Supplemental First Lesson – Joshua 2:8-21

It is reasonable that spies would hide themselves in a house of prostitution. It is reasonable, too, that this prostitute Rahab tried to cut a deal to preserve her life in the face of the Israelite onslaught that the whole city knew was coming. But what reason is there that she did it out of faith in the LORD? What reason did she find to have faith in the God of free and faithful love?

There is no reason for that but the unreasonable gift of God worked in her heart by the living and active Word of God. Clearly, God meant his Church to be for all people. But he didn’t stop there! What reason could there be that this foreign woman, this prostitute from a godless country, that hers would be the womb through which line of the Blessed Seed would descend? There is no reason for that at all. That can only be grace. Grace meant for all people.

Gospel – Matthew 15:21-28

Note the context of chapter 15. The children of Israel—and especially their religious leaders—found nothing but fault in Jesus of Nazareth. The chosen people of God to whom belonged the patriarchs, the promises, the covenant and the temple, could see nothing in Christ but a breaker of man-made traditions. Jesus’ words to them could not be harsher. They were the fulfillment of Isaiah’s prophesy: their outward rites and rituals belied an inward spiritual emptiness. The very people who should have been closest to Christ were most distant. So Jesus distances himself from them and goes to the Gentile land of ancient paganism, Tyre and Sidon. There he finds a most inexplicable thing: the Greek text notes it as both surprising and extraordinary: ἰδοὺ γυνὴ Χαναναία (Look! A woman, a Canaanite woman). After leaving the land of God’s chosen people, Jesus finds a woman—a Canaanite woman—who received the Word of God and trusted in God’s promises in a way that shamed every one of the religious teachers. The male leaders of God’s people failed to recognize him, but behold! Look carefully! A woman, a Canaanite woman, cries out, “Kyrie eleison!” (Lord, have mercy!) And to whom does she cry? She called him “Lord, Son of David,” with all of its messianic implications. How amazing is the grace of God that chooses the weak and lowly things of the world to shame the wise and proud. Only twice are we told that Jesus called someone’s faith great. Both were Gentiles, and both exhibited a God-given trust in the Word and promises of God made man.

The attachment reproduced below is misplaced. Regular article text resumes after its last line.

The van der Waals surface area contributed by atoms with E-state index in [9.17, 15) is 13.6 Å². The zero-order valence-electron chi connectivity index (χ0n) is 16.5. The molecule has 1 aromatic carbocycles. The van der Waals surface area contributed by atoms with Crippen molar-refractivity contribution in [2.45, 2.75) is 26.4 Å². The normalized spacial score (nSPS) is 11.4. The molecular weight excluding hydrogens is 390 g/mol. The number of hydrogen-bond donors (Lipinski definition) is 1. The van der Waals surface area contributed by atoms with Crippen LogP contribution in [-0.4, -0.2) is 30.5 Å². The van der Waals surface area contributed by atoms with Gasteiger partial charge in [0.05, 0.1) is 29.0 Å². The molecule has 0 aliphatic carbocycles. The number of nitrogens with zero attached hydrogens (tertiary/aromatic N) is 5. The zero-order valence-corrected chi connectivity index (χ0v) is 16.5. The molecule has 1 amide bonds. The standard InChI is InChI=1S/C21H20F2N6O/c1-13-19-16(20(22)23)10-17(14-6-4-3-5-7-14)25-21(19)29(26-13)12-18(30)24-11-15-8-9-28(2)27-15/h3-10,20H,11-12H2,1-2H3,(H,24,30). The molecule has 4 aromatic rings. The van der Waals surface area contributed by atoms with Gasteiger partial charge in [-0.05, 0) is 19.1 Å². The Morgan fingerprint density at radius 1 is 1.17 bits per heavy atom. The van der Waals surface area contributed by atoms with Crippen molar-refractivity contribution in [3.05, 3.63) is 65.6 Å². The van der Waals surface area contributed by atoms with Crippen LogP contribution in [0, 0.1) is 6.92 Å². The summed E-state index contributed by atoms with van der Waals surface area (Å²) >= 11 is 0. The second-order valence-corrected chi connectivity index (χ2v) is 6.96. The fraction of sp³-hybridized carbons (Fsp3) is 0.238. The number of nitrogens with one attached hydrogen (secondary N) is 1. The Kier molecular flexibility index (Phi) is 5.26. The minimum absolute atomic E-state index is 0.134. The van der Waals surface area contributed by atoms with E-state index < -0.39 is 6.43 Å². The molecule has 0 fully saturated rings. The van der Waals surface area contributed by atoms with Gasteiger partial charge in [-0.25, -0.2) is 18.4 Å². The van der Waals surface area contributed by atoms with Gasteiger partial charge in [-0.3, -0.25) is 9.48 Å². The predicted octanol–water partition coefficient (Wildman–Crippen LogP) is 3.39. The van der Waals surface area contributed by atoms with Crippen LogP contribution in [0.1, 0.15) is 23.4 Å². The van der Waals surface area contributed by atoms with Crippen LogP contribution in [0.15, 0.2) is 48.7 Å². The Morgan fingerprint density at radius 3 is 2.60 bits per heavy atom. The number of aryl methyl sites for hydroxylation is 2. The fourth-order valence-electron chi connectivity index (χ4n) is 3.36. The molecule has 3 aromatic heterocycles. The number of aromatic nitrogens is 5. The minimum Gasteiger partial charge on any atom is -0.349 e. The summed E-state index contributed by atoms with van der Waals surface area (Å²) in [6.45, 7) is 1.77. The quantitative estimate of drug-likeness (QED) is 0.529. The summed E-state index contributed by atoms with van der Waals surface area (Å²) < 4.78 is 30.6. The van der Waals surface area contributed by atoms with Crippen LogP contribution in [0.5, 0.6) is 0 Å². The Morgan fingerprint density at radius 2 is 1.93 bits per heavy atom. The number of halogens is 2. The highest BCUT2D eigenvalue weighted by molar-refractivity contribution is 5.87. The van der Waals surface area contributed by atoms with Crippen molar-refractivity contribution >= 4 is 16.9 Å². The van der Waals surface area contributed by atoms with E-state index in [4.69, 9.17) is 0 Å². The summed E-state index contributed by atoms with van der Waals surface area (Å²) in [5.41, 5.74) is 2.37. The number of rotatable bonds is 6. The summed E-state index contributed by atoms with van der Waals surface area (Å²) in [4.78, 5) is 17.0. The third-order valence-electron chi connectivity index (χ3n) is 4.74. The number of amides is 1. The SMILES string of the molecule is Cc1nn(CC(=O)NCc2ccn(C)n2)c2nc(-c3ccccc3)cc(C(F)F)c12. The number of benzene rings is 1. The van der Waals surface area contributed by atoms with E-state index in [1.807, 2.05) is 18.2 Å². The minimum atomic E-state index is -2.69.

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Tenth Sunday after Pentecost – August 7, 2017

The Christian Seeks Spiritual Wealth

These are the readings for the Tenth Sunday after Pentecost.

God’s Word for This Week

The Christian seeks spiritual wealth. This Sunday’s readings are centered on the very ancient Prayer of the Day. For nearly 1600 years God’s people on this day have prayed that God might give them true spiritual wealth. “Teach us always to ask according to your will that we may never fail to obtain the blessings you have promised.” What a magnificent prayer for the materialist world in which we live! Our lessons today show people who have come into great wealth, but yet this earthly wealth only serves to illustrate where true treasure lies. Today we see that true, spiritual wealth can only be found in God and his eternal blessings for us in Christ.

Prayer of the Day

O Lord, your ears are always open to the prayers of your humble servants, who come to you in Jesus’ name. Teach us always to ask according to your will that we may never fail to obtain the blessings you have promised; through Jesus Christ, your Son, our Lord, who lives and reigns with you and the Holy Spirit, one God, now and forever.

First Lesson – 1 Kings 3:5-12

What would you have asked for? If anything in the world could be yours, what would be your request? God only gave one man the choice between unlimited riches and spiritual wealth. Can you imagine facing his dilemma? What should I pick, temporal blessings or eternal ones? What should I value, the things of this world or the things of God? How well Solomon expressed the words of our prayer for today, to ask according to God’s will. We marvel at his faith in choosing great wisdom over great riches—especially since we so often fail in the pitifully small choices we make! It’s not for all the riches in the world that we turn down spiritual wealth, but for paltry over-time hours, or a little extra in the check book that we shaved off our offering. For such small things we are willing to trade away opportunities for true spiritual wealth. Look at Solomon and see an example of what God means by spiritual wealth. He doesn’t mean we need to live as mendicant monks; he doesn’t ask us to forgo all earthly treasure. He just doesn’t want us to value them more than the pearl of great price. After choosing spiritual treasure, God blessed Solomon in unbelievable ways. (Do the math on the twenty-five tons worth of gold that was part of Solomon’s annual income.) Seek first his kingdom and his righteousness and all these things will be given you as well.